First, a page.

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EPA trying to green America's capital cities, five at a time
September 21, 2011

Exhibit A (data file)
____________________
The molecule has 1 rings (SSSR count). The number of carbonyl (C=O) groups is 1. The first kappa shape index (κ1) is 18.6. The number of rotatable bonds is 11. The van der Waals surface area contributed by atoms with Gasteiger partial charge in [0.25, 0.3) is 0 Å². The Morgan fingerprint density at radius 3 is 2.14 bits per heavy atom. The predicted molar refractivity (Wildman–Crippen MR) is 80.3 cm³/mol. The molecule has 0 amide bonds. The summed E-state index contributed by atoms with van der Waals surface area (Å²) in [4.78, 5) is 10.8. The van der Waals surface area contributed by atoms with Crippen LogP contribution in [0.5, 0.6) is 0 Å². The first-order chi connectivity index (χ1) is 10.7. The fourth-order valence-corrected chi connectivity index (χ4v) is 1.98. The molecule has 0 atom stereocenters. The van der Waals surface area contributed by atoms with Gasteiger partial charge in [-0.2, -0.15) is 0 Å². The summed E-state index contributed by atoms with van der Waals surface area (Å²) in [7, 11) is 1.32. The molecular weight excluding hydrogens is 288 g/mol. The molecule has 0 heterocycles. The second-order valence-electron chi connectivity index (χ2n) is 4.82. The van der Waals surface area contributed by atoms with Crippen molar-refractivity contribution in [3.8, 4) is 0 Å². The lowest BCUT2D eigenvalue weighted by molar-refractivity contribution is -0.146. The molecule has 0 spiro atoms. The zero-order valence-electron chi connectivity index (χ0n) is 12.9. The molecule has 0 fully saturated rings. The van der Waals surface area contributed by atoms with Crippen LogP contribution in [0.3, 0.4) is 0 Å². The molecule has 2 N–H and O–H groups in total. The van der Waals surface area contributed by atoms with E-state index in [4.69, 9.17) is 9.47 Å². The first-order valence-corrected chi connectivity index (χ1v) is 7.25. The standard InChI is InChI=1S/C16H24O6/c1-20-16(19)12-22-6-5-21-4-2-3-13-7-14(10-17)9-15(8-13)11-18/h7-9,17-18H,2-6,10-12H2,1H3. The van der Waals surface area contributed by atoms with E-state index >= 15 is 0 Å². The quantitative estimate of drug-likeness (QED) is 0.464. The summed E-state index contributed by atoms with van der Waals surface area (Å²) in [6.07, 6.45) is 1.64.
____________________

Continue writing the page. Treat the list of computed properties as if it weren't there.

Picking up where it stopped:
It's one of the most significant pieces of living history from the American civil rights movement. Stretching from Selma, Ala. to Montgomery, the National Historic Trail was the site of the 1965 Voting Rights March, when thousands of people walked over the Edmund Pettus Bridge and demanded freedom and equality for all. Robert Smith, the Director of Planning for the City of Montgomery, and his colleagues at City Hall know how special the Trail is, and had been wanting for years to try to clean up a 1-mile area of the site that runs underneath the I-65/I-85 highway interchange, called the Renaissance Neighborhood. So when Smith and Montgomery heard about the Environmental Protection Agency's Greening America's Capitals project, they decided to put together an application. "Literally from an aesthetic standpoint, a beautification standpoint, it needs a lot of help and attention paid to it," Smith said. "Right now the area is an eyesore; it's in a depressed neighborhood, and it's a fairly unsightly area now. "But we've got big plans for it, and this (EPA project) will really help a lot." The project, called Greening America's Capitals, is a project of the Partnership for Sustainable Communities between EPA, the U.S. Department of Housing and Urban Development (HUD), and the U.S. Department of Transportation (DOT) to help state capitals develop an implementable vision of distinctive, environmentally friendly neighborhoods that incorporate innovative green building and green infrastructure strategies. This program, which started in 2010, will help between three and five cities per year. How it works is this: The EPA will fund a team of designers to visit each city to produce schematic designs, as well as illustrations, with the goal of complementing a larger planning process for the city's neighborhood. Additionally, these pilots could be the testing ground for citywide actions, such as changes to local codes and ordinances to better support sustainable growth and green building. The design team and EPA, HUD, and DOT staff will also assist the city staff in developing specific implementation strategies. Now a crucial point here is that while the EPA is paying for the design and planning of each city's project, the actual money to implement the plans is not coming from the EPA; those funds will come from the cities or states themselves. The four other cities chosen this year are Phoenix, Ariz., Washington, D.C., Lincoln, Neb., and Jackson, Miss. Clark Watson, an Urban Designer of the EPA Headquarters in Washington, D.C. , said that last year the cost of the project for EPA for the five cities that were chosen was about $500,000. (Last year's GAC winners were Boston, Charleston, W.Va., Hartford, Conn., Jefferson City, Mo., and Little Rock, Ark.) Watson also said that the GAC projects are fairly quick turnarounds, taking about nine months from when the five winners were announced (23 state capitals across the U.S. submitted applications this year) until the designs were finished. "The intention of this program is to kickstart these activities, and make things greener in the areas that really need them," Watson said. "We want to show that are multiple benefits to these projects; not just environmental benefits. "We hope to eventually hit all 50 states with (GAC)," Watson added. In Montgomery, Ala., Smith said he hopes plans for the one-mile area that runs near the state capital will include visual improvements like streetscaping and landscaping, pedestrian improvements, as well as help reconnect the neighborhood. "When people live in an area that doesn't look attractive, it definitely has an effect on morale," Smith said. "If we could develop some greenspace and make it look a lot nicer, I think that will improve the quality of life for people who live there." Other cities who received the GAC awards are equally excited about the project. Carol Johnson is the planning manager for the city of Phoenix. Her team's application to the EPA requested assistance in the Lower Grand Avenue area of the city, a spot that is adjacent to the state capitol and has become home in recent years to a thriving arts and music culture. Johnson said Lower Grand Ave. hosts a monthly "First Friday" series of concerts and other events. "It's been a big push of ours to increase our tree canopy, and to really improve and add greenspace to that area," Johnson said. "It's an area where artists and a lot of young people live in lofts and other apartments, and we're really trying to make the neighborhood more environmentally friendly, and also more pedestrian and bicycle-friendly." Phoenix's plans also include ways to possibly improve stormwater runoff and green techniques to help in arid climates, since, as Johnson pointed out "our climate gives us some problems that other places don't have to deal with." In Washington, D.C., the application for the GAC grant covered the area surrounding the Anacostia Metrorail station, on the east side of the Anacostia River. The city is asking the EPA for design assistance with improving connections between the Metrorail station and nearby neighborhoods and schools, the Anacostia business district, and the Anacostia River. The design team's areas of focus will be safety concerns at the intersections, improved signage, increasing the overall permeability of the area to manage stormwater, and creating a strong community identity. In Lincoln, Neb., the focus of the GAC team will be in the South Capitol area, also near the state capitol building. Milo Mumgaard, Senior Policy Aide in the mayor's office, talked excitedly about the project's potential. He said the neighborhood is right in the heart of the city, populated by students from nearby University of Nebraska. "It's a really good area for urban sustainability planning," Mumgaard said. "It's very much an old neighborhood, that's trying to re-invigorate itself. We're trying to create a more urban living environment; filled with Old Victorians, and newer apartment buildings." Mumgaard said that the city has been looking at how the South Capitol area can be made to incorporate sustainable livability, and green concepts. He added that money to implement the EPA's suggestions has been partially secured, through the use of Community Development Block Grants, and tax-incentive financing. "The area itself is poised to do a number of new things, to make it a more green area, and this will definitely be something that will help," Mumgaard said. "Really, we view it as a chance to show sustainable principles, and smart land use, to people around our state." Finally, in the city of Jackson, Miss., the GAC project will assist the Green Government Center. That's a local project that is exploring retrofitting public spaces within about a half-mile radius of the state capitol building with green technologies. Examples of this include solar-powered water fountains (which you just know little kids would love), indigenous and drought-tolerant landscaping, rain gardens for stormwater treatment, and permeable paving systems. The area includes the Farish Street Historic District, the city's oldest African-American community. In addition, several major streets run through the area, including Congress Street, along which sits the state capitol, the city hall, the governor's mansion, and other sites of historical significance. Hopefully all five cities will be able to find the funds to put the EPA's design projects into reality; even a little bit more green can go a long way.